New funding will help researchers at Kwantlen Polytechnic University study ways to help agriculture recover from the extreme impacts of climate change like the heat wave and flooding that hit British Columbia in 2021.
The Natural Sciences and Engineering Research Council of Canada (NSERC) has awarded the Institute for Sustainable Horticulture at KPU $440,000 over two years to conduct research on accelerating agricultural innovation to meet the challenges of climate change.
“We will face new challenges for agriculture at an increasing rate due to climate change. Innovation will help our growers and our food systems be more resilient and able to recover more quickly from events such as those we have seen in 2021,” said Dr Deborah Henderson, Director of the Institute for Sustainable Horticulture , which is based at KPU’s Langley campus. .
From a heat dome in June that caused destructive wildfires and an atmospheric river in November that caused major landslides and flooding, 2021 has been a year of extreme weather in British Columbia that have strongly demonstrated the effects of climate change.
There are three elements to research. First, the team will test whether it can help recover soil and support healthy crops after flooding by using microbial consortia – a group of microbes that can act together as a community – and the metabolic products of microalgae, which are algae invisible to the naked eye. .
Second, they will develop a pathway to comply with government regulations for these natural products to help small and medium-sized businesses bring them to market quickly. They will share the journeys with industry through in-person and virtual workshops.
Third, the funding will accelerate research into new agricultural technology innovations such as the use of laser light to treat seeds and natural plant extracts called biostimulants that can improve crop germination and early growth. Researchers will also develop predictive disease models and use internet-connected devices to make critical crop management data available to growers in real time.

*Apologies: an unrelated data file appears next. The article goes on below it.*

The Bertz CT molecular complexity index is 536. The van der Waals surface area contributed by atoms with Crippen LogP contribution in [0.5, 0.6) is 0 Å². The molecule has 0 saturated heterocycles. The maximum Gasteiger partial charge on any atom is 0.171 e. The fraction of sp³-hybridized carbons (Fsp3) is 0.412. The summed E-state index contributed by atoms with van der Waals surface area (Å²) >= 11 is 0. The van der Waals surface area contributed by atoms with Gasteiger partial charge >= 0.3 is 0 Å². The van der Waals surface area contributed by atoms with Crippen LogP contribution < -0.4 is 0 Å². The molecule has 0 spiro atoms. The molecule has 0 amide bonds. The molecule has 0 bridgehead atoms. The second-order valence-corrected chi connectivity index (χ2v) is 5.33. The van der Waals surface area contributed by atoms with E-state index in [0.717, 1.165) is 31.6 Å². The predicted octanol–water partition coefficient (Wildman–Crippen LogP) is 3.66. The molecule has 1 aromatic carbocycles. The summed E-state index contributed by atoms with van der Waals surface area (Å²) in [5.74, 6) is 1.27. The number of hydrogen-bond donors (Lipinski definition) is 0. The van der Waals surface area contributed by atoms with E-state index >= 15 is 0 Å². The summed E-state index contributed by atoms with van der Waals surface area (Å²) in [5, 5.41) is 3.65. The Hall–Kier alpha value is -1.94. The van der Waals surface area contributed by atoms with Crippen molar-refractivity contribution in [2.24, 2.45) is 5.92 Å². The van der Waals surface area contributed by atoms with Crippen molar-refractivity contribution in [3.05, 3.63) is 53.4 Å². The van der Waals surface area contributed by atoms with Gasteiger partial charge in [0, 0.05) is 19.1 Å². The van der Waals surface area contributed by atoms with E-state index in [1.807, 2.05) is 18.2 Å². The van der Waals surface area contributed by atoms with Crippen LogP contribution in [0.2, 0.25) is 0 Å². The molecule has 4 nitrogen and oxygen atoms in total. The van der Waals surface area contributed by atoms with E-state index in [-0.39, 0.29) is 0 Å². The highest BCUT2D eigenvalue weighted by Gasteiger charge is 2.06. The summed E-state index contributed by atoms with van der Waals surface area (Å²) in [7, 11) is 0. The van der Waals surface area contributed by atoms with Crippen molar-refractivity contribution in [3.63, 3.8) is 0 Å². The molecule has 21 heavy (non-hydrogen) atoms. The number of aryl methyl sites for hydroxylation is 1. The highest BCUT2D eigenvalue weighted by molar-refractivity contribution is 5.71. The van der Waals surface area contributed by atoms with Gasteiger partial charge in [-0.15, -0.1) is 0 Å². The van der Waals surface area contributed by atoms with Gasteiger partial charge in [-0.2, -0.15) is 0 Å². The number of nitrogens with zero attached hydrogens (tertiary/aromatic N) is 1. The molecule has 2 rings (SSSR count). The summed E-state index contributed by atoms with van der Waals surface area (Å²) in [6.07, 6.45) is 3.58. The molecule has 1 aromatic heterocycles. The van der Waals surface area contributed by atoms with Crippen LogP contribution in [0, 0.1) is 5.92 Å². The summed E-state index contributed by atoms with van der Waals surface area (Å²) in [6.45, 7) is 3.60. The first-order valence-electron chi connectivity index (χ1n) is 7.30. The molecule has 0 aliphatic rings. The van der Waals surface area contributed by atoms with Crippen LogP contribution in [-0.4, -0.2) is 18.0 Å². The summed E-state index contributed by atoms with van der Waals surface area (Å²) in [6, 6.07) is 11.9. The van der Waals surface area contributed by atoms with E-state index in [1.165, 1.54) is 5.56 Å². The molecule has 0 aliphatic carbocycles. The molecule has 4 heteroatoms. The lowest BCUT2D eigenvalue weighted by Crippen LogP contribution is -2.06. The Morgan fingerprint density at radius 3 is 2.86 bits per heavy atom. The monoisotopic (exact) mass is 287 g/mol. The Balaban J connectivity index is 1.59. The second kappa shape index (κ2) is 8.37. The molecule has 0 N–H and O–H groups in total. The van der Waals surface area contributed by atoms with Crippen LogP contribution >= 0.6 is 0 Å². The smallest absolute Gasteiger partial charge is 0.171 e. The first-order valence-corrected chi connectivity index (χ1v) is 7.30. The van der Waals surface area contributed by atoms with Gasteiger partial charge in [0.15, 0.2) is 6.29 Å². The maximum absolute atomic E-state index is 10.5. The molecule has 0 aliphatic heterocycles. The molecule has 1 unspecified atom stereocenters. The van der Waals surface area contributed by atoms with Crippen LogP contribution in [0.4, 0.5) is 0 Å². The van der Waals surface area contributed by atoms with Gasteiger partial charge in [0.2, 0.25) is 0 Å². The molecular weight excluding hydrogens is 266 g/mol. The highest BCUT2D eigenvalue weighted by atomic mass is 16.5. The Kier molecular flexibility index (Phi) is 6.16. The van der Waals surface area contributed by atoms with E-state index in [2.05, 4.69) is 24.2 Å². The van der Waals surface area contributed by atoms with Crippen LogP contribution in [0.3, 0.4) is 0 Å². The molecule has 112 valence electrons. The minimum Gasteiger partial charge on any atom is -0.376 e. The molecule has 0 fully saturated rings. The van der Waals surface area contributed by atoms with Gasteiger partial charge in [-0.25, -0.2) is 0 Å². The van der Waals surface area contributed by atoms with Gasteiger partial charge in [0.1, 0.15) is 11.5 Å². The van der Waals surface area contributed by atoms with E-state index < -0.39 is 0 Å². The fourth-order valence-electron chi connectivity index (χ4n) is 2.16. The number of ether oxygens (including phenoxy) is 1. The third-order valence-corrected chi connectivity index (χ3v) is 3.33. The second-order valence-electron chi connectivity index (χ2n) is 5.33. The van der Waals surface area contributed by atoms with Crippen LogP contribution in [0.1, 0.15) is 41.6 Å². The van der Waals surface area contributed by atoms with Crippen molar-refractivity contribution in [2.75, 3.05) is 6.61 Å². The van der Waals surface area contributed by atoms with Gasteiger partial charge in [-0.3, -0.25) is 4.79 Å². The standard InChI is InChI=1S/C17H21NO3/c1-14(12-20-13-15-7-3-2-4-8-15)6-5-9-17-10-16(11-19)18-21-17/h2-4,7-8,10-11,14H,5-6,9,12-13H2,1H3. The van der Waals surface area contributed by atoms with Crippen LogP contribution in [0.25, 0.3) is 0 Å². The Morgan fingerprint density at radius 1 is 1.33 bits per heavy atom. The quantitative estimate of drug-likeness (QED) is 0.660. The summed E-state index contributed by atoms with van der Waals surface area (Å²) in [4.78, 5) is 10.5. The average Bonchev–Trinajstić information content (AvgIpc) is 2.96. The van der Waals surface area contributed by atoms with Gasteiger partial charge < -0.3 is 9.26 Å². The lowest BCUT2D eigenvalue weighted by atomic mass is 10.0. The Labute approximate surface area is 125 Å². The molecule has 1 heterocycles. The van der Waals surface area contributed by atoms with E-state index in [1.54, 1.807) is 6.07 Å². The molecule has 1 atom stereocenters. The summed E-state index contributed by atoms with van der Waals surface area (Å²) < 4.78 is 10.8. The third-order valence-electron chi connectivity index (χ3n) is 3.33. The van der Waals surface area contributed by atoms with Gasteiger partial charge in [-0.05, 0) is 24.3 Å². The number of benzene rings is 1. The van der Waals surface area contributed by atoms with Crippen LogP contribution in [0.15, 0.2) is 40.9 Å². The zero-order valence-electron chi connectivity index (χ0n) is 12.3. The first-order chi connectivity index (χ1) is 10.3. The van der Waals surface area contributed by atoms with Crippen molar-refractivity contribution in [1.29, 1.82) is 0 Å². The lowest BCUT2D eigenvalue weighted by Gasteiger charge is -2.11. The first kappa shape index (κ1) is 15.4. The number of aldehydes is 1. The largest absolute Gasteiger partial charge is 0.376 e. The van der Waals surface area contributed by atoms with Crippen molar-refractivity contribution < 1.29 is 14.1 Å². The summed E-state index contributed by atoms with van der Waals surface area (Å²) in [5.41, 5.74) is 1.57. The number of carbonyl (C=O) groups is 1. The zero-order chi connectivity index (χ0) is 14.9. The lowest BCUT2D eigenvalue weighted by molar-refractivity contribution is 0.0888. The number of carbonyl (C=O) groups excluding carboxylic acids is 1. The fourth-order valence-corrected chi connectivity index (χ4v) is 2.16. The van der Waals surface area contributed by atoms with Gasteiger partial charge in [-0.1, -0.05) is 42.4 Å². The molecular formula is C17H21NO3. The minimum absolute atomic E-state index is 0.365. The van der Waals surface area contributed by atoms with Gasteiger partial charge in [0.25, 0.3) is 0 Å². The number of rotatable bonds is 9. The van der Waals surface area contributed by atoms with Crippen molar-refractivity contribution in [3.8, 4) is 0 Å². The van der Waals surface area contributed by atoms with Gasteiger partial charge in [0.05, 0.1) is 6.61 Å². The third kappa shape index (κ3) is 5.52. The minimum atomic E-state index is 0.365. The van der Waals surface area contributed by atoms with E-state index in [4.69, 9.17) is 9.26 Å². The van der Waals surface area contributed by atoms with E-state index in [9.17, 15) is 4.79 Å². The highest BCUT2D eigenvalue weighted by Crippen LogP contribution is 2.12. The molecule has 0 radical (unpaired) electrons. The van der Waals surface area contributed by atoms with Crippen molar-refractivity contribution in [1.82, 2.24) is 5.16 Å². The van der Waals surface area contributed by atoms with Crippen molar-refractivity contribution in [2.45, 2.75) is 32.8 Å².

“Technologies such as laser and the Internet of Things applied to agriculture will provide producers with new tools to reduce the risks of the agricultural business, as climate change increases these risks,” adds Henderson.
The funding, which is spread evenly over two years, allows up to seven industrial partners to participate each year, as well as three KPU faculty researchers, several technicians and 12 student research assistants.
“We are very grateful for this timely funding from NSERC,” says Dr. Deepak Gupta, Associate Vice President of Research, Innovation and Graduate Studies at KPU. “Addressing the climate crisis is the existential priority of our time. This funding will enable the Institute for Sustainable Horticulture to meet the innovation needs of multiple partners in the agricultural sector while providing invaluable and useful experiential learning opportunities for our students.